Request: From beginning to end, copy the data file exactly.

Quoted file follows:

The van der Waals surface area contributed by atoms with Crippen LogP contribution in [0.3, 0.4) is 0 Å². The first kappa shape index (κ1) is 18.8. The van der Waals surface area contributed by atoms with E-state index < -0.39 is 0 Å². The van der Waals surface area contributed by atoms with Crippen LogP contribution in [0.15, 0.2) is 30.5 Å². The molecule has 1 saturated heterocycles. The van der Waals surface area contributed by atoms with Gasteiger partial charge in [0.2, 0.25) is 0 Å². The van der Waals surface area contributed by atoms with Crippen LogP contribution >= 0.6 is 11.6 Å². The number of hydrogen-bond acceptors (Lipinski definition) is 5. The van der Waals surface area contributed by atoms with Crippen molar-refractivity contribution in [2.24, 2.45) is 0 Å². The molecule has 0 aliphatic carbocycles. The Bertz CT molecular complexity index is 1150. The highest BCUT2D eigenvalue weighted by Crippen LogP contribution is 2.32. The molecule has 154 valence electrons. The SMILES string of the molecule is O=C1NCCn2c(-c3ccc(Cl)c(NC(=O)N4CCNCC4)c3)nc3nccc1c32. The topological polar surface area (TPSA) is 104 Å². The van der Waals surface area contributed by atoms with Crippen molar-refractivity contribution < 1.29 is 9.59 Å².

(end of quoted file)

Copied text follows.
The van der Waals surface area contributed by atoms with Crippen LogP contribution in [0.3, 0.4) is 0 Å². The first kappa shape index (κ1) is 18.8. The van der Waals surface area contributed by atoms with E-state index < -0.39 is 0 Å². The van der Waals surface area contributed by atoms with Crippen LogP contribution in [0.15, 0.2) is 30.5 Å². The molecule has 1 saturated heterocycles. The van der Waals surface area contributed by atoms with Gasteiger partial charge in [0.2, 0.25) is 0 Å². The van der Waals surface area contributed by atoms with Crippen LogP contribution >= 0.6 is 11.6 Å². The number of hydrogen-bond acceptors (Lipinski definition) is 5. The van der Waals surface area contributed by atoms with Crippen molar-refractivity contribution in [2.24, 2.45) is 0 Å². The molecule has 0 aliphatic carbocycles. The Bertz CT molecular complexity index is 1150. The highest BCUT2D eigenvalue weighted by Crippen LogP contribution is 2.32. The molecule has 154 valence electrons. The SMILES string of the molecule is O=C1NCCn2c(-c3ccc(Cl)c(NC(=O)N4CCNCC4)c3)nc3nccc1c32. The topological polar surface area (TPSA) is 104 Å². The van der Waals surface area contributed by atoms with Crippen molar-refractivity contribution < 1.29 is 9.59 Å².